India’s Centralized Monitoring System Faces Roadblock From The Intelligence Bureau

The surveillance program which was expected to install Centralised Monitoring System in 10 out of the country’s 22 service areas has some teething problems.The Intelligence Bureau Of India has denied it because of the loopholes in the system

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The Indian Government is leaving no stones unturned to get the Indian Prism – Centralized Monitoring System (CMS) in place by the year end. The system will monitor and intercept telephone calls, email messages, and communications on the Internet and is being set up for the Department of Telecommunications which will give the ability to the department to track all your online and mobile activities.

With the 4 billion rupees CMS system in place, it will help the government to intercept into any telecom and Internet service providers for a specific suspected target without having to approach an individual telecom or Internet provider.

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But according to latest reports the surveillance program has hit a road block. And it is not from any NGO or the opposition but from The Intelligence Bureau, India’s internal intelligence agencies.

The surveillance program which was expected to install Centralised Monitoring System in 10 out of the country’s 22 service areas has some teething problems in its inability to track intelligently. India’s internal intelligence agencies have denied permission and it is being said that the system lacks the ability to track down specific target. The statement was made by an official at the Center for Development of Telematics, a government technology development center headquartered in New Delhi, that is installing the network.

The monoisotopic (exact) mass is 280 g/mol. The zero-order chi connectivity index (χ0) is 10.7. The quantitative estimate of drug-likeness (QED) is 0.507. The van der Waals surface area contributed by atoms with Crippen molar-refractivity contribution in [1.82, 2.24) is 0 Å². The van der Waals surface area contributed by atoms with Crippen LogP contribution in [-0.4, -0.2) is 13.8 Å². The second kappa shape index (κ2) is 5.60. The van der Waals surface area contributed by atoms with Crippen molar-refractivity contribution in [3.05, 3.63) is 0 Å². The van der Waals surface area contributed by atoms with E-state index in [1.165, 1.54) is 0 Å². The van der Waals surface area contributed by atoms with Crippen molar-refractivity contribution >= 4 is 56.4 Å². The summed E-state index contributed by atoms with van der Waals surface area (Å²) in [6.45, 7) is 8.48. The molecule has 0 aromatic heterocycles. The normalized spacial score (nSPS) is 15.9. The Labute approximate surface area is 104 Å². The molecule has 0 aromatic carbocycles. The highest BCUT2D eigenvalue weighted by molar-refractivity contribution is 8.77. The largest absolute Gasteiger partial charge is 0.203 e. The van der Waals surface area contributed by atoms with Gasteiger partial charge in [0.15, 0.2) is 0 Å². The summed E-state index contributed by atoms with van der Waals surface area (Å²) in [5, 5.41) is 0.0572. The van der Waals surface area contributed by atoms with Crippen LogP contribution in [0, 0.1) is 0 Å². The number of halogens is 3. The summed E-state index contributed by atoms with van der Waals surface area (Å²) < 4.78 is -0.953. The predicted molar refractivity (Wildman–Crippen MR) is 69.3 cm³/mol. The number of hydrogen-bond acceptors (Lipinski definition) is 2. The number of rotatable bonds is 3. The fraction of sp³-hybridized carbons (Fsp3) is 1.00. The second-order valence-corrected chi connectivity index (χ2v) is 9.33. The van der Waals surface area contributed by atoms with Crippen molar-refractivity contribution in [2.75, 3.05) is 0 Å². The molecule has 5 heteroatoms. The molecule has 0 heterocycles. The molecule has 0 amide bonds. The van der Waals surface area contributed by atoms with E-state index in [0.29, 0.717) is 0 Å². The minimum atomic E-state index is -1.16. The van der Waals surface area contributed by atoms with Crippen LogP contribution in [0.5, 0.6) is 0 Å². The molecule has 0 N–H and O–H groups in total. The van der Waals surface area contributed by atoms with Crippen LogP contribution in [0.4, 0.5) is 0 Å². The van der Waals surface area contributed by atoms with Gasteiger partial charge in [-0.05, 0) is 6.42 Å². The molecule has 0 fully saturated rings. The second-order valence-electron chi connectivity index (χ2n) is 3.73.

Elaborating on the current loopholes of the system, a government official working on the system shared that currently intelligence officers cannot carry out pin-point searches to track the activity of targets. In other words, in the current state if one has to search a specific email, one will have read every email in the system before one can find the required one. The system right now is not in a state of providing intelligent search.

Besides this it has also been highlighted that the centralised data center which will store the intercepted data is still not in place. But chances are that by October it would be functional. Along with this the government is also setting up a high speed communications network. This network would be required to transmit the monitored data in encrypted format.

The current loopholes will be refined with use and time but what is surprising is that no one is talking about the blanket monitoring of people.

The 4 billion rupees CMS system will surely help the government to safeguard the country’s interest. But, who will monitor the people inside the government that are creating scam after scam? Online privacy is a myth indeed!

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